About two weeks ago I was clearing out some stuff from the plastic cabinets in my sewing room, and I found a pile of children’s fabrics I didn’t even remember I had. I tend to avoid buying children’s fabrics because I never know what to do with them and I don’t have children, so no particular need for items made using children’s fabric. But I do sometimes buy scrap packs of fabric, and I’ve started to amass a fair collection of children’s prints from those scraps and from the occasional times I’ve bought children’s fabrics to make gifts for friends who are having babies. When I found this particular print, I just got the urge to do SOMETHING with it, but it was a small piece of fabric – about 8 to 8.5 inches wide at the largest point by width of fabric – and I couldn’t decide what to do with it. Then I remembered having seen a tutorial ages ago for making wash cloths out of terry cloth and cotton. Well. Terry cloth I’ve got. Several years ago I had the genius plan to make little hooded bath towels for babies. Which, needless to say, didn’t happen. So yeah. Wash cloths. (I didn’t go look for a tutorial because… it’s just not that complicated.) I’m torn between making wash cloths till the end of time (or just the end of that million miles of terry cloth) to use up all the ginormous pile of children’s fabric I didn’t realize I had and just giving away the fabric. I was thinking about getting rid of it all on Sew Mama Sew’s December giveaway day, but to be honest, there’s such a big pile, I’m not sure I’m going to want to pay to ship it all away!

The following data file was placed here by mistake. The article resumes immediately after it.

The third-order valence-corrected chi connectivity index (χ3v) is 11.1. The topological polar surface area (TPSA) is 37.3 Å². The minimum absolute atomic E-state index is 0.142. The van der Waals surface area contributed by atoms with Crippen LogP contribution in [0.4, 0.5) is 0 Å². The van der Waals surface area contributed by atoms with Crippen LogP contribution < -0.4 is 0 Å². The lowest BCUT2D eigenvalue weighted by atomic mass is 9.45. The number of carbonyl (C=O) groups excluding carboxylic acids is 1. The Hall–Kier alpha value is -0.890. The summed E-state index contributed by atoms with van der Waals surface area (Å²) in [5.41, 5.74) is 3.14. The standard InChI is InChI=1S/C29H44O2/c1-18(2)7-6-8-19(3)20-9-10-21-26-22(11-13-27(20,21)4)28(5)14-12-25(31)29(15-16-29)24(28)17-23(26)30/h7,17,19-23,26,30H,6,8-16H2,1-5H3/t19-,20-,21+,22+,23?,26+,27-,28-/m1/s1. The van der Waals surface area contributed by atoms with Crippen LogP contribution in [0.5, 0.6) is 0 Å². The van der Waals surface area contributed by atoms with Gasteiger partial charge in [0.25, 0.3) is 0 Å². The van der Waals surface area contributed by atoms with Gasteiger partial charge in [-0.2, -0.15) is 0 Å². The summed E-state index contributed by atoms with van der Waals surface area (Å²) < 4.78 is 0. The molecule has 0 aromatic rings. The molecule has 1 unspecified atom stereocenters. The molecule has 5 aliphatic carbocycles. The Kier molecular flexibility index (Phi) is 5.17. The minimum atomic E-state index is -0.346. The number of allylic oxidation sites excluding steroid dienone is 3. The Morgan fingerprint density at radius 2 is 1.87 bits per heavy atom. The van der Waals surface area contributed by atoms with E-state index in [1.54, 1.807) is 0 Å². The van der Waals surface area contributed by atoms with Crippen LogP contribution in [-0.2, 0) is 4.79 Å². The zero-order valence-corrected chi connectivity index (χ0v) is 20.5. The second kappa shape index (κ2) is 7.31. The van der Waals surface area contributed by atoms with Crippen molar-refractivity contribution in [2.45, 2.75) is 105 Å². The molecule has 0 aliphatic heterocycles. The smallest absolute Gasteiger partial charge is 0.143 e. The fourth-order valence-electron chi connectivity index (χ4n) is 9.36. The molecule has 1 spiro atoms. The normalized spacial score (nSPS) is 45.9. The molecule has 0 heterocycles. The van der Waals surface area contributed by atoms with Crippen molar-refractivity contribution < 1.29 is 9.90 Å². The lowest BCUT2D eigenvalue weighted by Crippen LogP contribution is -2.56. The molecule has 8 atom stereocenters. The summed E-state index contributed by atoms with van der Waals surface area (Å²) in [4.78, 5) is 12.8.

Liberty Pincushion